Kid-Soft.com 211 S. Main St.
Moscow, ID  83843
800-310-5554, Monica Ray

Getting Started with Tiny Tots

When is the best age to introduce a child to a computer?  My feeling is, the younger the better.  All a baby has to do is hit some part of the keyboard with his fist to get a reaction in the AlphaTalk program.  A baby will be delighted by the response to his efforts even before he can sit up in your lap.  At that age you may not think he's learning anything useful, but he is.  His brain is absorbing the patterns of the sounds, and linking them to what he sees.

This watching and listening can lead to very interesting results.  One afternoon when Eddy was about fifteen months old, his Daddy and I were playing Scrabble during his nap.  Not being the most considerate of babies, he woke up before we finished our game.  So I picked him up and put him in my lap.  He took one sleepy look at the scrabble board, his eyes opened wide, and he started wiggling.  He pointed at the letters and said, "A!  D!  E!  D!"

But isn't it possible to start too early?  Answer:  no, it's really never too early.  A mother strings rattles over her baby's crib so he can bat at them from the very first.  He hears them clatter and sees them jump at the same time.  Soon he learns that the fist on the end of that arm is under his control.  Thus, one of the very first things he learns about his world is the presence of cause and effect.  Learning fine control of his hands absorbs much of a baby's first months.  At this time the computer is like a super-rattle, linking specific sights and sounds with the baby's random actions.  A baby's mind at this stage is soaking in all the experiences it can get.  In my opinion, as long as the baby is interested in the computer, let him play with it.  He must be learning or his attention would shift to something else.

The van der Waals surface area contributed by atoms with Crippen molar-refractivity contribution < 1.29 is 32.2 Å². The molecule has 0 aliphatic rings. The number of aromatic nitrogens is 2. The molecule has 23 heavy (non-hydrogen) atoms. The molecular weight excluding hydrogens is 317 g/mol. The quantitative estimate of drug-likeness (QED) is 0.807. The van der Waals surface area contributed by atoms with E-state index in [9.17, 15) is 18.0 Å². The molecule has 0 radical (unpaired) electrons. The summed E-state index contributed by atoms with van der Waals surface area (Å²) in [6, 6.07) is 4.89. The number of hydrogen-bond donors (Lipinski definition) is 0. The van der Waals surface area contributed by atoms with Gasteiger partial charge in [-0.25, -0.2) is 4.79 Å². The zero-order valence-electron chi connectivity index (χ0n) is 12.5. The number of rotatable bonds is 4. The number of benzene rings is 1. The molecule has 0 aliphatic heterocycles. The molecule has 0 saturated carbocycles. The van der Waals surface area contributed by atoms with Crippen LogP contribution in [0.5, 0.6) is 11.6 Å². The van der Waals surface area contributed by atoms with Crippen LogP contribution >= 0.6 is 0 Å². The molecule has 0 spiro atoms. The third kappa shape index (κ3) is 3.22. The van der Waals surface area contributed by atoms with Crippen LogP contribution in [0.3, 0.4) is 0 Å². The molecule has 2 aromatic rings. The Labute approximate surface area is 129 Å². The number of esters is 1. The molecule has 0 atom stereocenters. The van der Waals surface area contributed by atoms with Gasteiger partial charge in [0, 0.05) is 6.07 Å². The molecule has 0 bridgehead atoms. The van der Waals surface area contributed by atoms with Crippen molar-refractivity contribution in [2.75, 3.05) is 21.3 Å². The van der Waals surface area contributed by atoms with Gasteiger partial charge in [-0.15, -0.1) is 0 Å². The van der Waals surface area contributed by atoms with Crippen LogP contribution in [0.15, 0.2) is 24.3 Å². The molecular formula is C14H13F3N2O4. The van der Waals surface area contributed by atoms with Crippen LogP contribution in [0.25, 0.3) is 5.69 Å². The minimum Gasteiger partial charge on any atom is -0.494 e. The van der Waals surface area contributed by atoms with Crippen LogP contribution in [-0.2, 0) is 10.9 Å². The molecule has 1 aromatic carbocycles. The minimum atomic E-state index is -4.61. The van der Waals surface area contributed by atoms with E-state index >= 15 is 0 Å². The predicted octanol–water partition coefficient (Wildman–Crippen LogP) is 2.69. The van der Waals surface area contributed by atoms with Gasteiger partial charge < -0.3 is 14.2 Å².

The slightly older child, say eight months, is able to sit in your lap and hit approximately what he's aiming at.  I remember a lot of keyboard banging at this age.  My response was to gently lift Eddy's hands from the keyboard and say "No.".  It didn't work very well, but he eventually outgrew the banging stage.  (By the way, the computer survived, too.  Keyboards are not as fragile as they look.)

Even though you'll cringe at the way he approaches the keyboard, it's important to let your child "use" the computer at this age.  He doesn't act like he's learning anything, but he is.  When he gets out of hand, just stop for a while.  Remember, the computer is a privilege, not a right.  And these programs are meant to make life with Baby easier, not harder.  Five minutes two or three times a day is plenty.  Eventually he will learn to press with his fingers instead of banging with his fists.  I think it's a matter of coordination and strength.  But in the meantime, even if his technique leaves a lot to be desired, he will be listening to the sounds of the letters and watching them on the screen.

Remember the "A!  D!  E!  D!" at the scrabble board?  A fifteen months Eddy drew the connection between the letters on the table and the letters on the computer screen.  He could probably say only two dozen words, total, but at least three of these were letters of the alphabet.  He drew the connection.  And he had the language to let us know about it, too!